Since S3 tubes come in some crazy shapes (only the seat tube and head tube are round), the miter templates were not terribly useful.  I am crazy about getting miters correct and I was pleased that I could really get a perfect fit.  A good bike jig is really helpful for miter fit. You can put the bike together without a single weld and check the miters.  I was able to refined the miters through this process and definitely get them spot on.  I was also able to check the geometry in this process and make design decisions as I went.  For instance, I was able to think about where I wanted my seat stays to connect to my seat tube with the bike put together and not have made any commitments on welds yet.

As you can see, this steel is paper thin.  Once I get in to brazing, I’ll talk more about working on such thin tubing.

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I have been wanting to build a new steel road frame for a long time.  Instead of a traditional lugged frame, I decided to go with a full brazed bike.  I have been doing a bit of brazing on all my bikes for certain joints, but this would be 100% brazed.  This look provides a near carbon frame appearance and gives the builder a much larger amount of leeway when choosing build options.   I also wanted to build a cutting edge frame, so I chose True Temper S3 tubing.  Instead of getting all custom with tubing choices, I decided to go with the full S3 build and trust True Tempers engineering.  Another big difference with this build is that I used the Anvil Journeyman Jig, lent to me from Rabid Frameworks.  Pretty crazy setup and it makes things SOOO much easier.  However, I would find out as I went that the jig is just a tool and like any other tool, the builder has to really know what they are doing to get the most out of the tool and get the bike right.

 

Poppa's Gotta Brand New Jig

Fitness In June

If anyone out there is looking to build in June, here is a bit of perspective that I find myself in again.

One of the most difficult things to do in any sport is enter the season midstream and perform. I always dreaded the when one of my athletes had an injury at the beginning of the season and had to get back into racing in June/July. It is very difficult to replicate game/race intensity in training. Additionally, there is a rhythm to get back into of how the bike moves, how the race plays out, etc. Then comes the first few races for the athlete, where they find themselves suffering and not placing well.

So this is where I find myself. I discussed my training camp to kick it back in and I have now been consistently getting on the bike. I raced last Tuesday and had mixed results. I didn’t finish last, but I didn’t finish 1st either. The race is on a course that I have had plenty of success and I haven’t finished out of the top 10 in a long time, years. And I often have contended for the win or won. This week I finished out of the top 15. Two days later I hit up the Bus Stop ride and did a bit better, winning the intermediate sprint and getting 2nd in the final sprint. Unfortunately, there weren’t too many super fast folks on the ride, so those results are with a grain of salt.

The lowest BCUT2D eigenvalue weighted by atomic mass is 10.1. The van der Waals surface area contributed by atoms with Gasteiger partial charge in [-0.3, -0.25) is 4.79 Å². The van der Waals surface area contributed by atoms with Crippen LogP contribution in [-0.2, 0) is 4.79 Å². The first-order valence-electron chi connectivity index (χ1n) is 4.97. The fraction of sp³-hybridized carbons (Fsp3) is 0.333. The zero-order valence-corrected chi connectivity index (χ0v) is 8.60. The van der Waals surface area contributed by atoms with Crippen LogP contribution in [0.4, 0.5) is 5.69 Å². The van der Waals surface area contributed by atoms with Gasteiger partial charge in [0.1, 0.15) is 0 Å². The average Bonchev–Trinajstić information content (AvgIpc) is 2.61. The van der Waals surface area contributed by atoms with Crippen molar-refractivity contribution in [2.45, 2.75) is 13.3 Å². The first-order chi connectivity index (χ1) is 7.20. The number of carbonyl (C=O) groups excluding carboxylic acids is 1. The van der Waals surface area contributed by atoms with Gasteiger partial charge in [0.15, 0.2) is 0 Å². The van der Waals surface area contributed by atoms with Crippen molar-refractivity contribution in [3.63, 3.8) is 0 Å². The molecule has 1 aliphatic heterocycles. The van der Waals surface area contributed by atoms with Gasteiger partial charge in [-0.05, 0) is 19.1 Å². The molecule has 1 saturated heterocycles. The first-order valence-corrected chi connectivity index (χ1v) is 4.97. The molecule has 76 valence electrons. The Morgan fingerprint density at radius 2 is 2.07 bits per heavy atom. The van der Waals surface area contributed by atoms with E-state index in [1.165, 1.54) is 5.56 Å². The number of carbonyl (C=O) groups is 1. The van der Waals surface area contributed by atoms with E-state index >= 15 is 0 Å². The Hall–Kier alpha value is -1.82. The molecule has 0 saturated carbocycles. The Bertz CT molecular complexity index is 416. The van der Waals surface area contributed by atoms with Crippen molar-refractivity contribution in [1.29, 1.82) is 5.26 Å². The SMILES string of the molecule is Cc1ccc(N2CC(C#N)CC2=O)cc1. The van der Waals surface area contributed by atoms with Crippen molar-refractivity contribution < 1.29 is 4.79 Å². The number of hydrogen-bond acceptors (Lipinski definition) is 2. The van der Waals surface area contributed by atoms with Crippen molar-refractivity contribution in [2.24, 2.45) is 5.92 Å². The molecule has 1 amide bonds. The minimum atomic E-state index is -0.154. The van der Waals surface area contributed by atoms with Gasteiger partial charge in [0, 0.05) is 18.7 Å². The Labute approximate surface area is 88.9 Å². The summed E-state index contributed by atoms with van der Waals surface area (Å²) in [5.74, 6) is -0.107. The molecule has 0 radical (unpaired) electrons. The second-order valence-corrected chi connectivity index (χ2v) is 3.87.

I have a lot of holes right now in my fitness.
1.Endurance : I would say my endurance is at a 7 out of 10. I have good tempo endurance, but not as big of a base as I should have this time of year.
2.Climbing: 8 out of 10 (which is like a 5 out of 10 for most folks). I am climbing well for me, but that doesn’t really help me out too much in my racing.
3.Speed: 6 out of 10. This is a big weakness right now. I just don’t have the high end. It is an odd feeling because this is usually where I am strongest. I love the 53×11 roll and I am struggling with how uncomfortable I am when the pace is high.
4.Sprinting: 7 out of 10. I can almost always uncork a fast sprint, no matter my fitness. However, repeatability is quite low. I have 1-3 good sprints in me on a ride. I need to both improve my speed and my ability to recover quickly. Another previous strength.

So what am I doing about this? For one I am completing a balanced training plan that will have me overreaching and playing with overtraining. I will be working on the endurance and speed portions on the list the most. Long rides, extended race pace efforts, and repeating high intensity efforts. The balance of pushing myself, and not going over the edge, in an effort to improve to quickly will be the difficult part of the equation.

There is also the mental portion of this, I have to have confidence I’ll get there. It is so odd to have the elements that are usually your go to strengths not be there in June. One advantage of being a “seasoned veteran”(code for old guy) is that you have been there before and there isn’t too much panic. I know that if I put in a solid month and do the critical training that I will be at 9 out of 10 quickly. I’ve simply gone through it enough times.

Just excited to get something posted on my new road bike. I’ll get in to depth more when I get some time. Summary: Best riding bike I’ve ever ridden.